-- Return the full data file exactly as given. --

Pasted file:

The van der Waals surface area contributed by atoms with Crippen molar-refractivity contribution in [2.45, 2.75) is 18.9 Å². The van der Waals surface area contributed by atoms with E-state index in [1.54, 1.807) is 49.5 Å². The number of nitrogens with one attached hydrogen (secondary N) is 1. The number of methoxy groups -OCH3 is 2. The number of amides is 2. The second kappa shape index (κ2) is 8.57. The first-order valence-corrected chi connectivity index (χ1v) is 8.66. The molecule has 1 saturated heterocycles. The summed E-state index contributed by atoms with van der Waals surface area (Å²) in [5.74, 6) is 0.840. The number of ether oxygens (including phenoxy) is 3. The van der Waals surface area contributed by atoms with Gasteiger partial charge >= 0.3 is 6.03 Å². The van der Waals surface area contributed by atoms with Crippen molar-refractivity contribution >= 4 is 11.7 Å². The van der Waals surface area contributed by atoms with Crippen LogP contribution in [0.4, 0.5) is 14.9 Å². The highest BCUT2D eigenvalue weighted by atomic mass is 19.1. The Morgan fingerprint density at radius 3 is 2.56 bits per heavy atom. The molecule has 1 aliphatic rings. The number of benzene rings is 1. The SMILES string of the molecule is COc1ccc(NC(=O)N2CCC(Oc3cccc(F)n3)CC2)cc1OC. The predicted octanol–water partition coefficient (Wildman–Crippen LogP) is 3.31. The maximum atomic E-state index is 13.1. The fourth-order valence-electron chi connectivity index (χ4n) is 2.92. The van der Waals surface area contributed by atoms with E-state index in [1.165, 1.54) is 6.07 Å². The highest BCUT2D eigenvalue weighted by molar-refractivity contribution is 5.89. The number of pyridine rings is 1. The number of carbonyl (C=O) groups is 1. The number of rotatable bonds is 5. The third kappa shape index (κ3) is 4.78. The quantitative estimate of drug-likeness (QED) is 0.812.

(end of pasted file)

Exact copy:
The van der Waals surface area contributed by atoms with Crippen molar-refractivity contribution in [2.45, 2.75) is 18.9 Å². The van der Waals surface area contributed by atoms with E-state index in [1.54, 1.807) is 49.5 Å². The number of nitrogens with one attached hydrogen (secondary N) is 1. The number of methoxy groups -OCH3 is 2. The number of amides is 2. The second kappa shape index (κ2) is 8.57. The first-order valence-corrected chi connectivity index (χ1v) is 8.66. The molecule has 1 saturated heterocycles. The summed E-state index contributed by atoms with van der Waals surface area (Å²) in [5.74, 6) is 0.840. The number of ether oxygens (including phenoxy) is 3. The van der Waals surface area contributed by atoms with Gasteiger partial charge >= 0.3 is 6.03 Å². The van der Waals surface area contributed by atoms with Crippen molar-refractivity contribution >= 4 is 11.7 Å². The van der Waals surface area contributed by atoms with Crippen LogP contribution in [0.4, 0.5) is 14.9 Å². The highest BCUT2D eigenvalue weighted by atomic mass is 19.1. The Morgan fingerprint density at radius 3 is 2.56 bits per heavy atom. The molecule has 1 aliphatic rings. The number of benzene rings is 1. The SMILES string of the molecule is COc1ccc(NC(=O)N2CCC(Oc3cccc(F)n3)CC2)cc1OC. The predicted octanol–water partition coefficient (Wildman–Crippen LogP) is 3.31. The maximum atomic E-state index is 13.1. The fourth-order valence-electron chi connectivity index (χ4n) is 2.92. The van der Waals surface area contributed by atoms with E-state index in [1.165, 1.54) is 6.07 Å². The highest BCUT2D eigenvalue weighted by molar-refractivity contribution is 5.89. The number of pyridine rings is 1. The number of carbonyl (C=O) groups is 1. The number of rotatable bonds is 5. The third kappa shape index (κ3) is 4.78. The quantitative estimate of drug-likeness (QED) is 0.812.